The next day we went out and again I used the hackamore.  The start was slow, but not as slow as the day before.  We were certainly making progress.  Over the course of the ride we did all our normal stuff and even got some pretty nice loping in both directions.


But things weren't all great.  I just couldn't send clear messages all the time.  And the weirdest mix ups would happen.  We'd be doing something like walking along the rail and I would bend him into a circle with maybe a 10 or 15 foot diameter, and halfway around the circle he would just veer in the other direction.  Not like he was pissed and trying to show me where he wanted to go (I know what that feels like), but more like he was just given a strong signal to go that way.

Of course, things like this can only mean that I am not a great hackamore operator. And the only way to get better is to use it.  But wow can it be frustrating.  I don't think I'll use it a ton just yet, but maybe over the next couple of months I'll do some hackamore weeks and see what kind of progress we can make.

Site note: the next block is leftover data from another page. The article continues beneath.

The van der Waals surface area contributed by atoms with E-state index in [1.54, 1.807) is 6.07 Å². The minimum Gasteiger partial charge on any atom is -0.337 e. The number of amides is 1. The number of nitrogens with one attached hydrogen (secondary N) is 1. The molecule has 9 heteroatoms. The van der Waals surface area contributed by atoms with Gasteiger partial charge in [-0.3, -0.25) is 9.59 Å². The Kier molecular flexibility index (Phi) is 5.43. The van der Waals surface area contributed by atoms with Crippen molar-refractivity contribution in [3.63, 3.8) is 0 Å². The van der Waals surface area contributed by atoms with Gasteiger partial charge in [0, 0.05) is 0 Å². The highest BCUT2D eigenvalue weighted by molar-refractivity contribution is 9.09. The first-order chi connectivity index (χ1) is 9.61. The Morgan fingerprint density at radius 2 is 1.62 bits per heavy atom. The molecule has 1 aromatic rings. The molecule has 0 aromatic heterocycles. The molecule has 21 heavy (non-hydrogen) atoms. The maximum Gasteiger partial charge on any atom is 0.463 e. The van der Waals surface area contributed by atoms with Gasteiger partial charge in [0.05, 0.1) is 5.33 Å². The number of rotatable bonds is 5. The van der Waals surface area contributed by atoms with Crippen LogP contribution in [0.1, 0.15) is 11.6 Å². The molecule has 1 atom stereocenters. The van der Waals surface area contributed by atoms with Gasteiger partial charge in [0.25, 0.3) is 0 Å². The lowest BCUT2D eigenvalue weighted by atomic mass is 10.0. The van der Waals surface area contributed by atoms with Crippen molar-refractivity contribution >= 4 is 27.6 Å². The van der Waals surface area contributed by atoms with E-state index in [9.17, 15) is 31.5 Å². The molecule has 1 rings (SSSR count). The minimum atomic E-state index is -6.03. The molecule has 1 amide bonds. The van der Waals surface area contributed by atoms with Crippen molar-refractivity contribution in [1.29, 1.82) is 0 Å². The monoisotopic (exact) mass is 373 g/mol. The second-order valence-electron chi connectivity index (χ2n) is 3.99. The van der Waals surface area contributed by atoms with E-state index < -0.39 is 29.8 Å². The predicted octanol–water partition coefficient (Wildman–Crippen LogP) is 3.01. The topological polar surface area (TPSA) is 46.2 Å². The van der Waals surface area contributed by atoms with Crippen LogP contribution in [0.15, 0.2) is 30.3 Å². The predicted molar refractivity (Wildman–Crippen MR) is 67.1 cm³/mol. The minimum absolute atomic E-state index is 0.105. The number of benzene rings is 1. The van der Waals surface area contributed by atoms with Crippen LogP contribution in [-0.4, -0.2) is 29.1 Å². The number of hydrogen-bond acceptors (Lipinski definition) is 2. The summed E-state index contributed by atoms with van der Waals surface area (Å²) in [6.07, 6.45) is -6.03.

Wednesday, February 1, 2012

When Things Go Wrong, Simplify

These little words of wisdom come from Dan John.  Dan is one of my favorite people to read for advice on working out and getting fitter.  The reason I love his stuff is because he breaks it down into very digestible chunks and also his advice applies just as directly to life, relationships, and work as it does exercise.  Buck talks about the same stuff.  Get better with horses, and you'll get better with life, he says.  For me I have to look at it from both angles.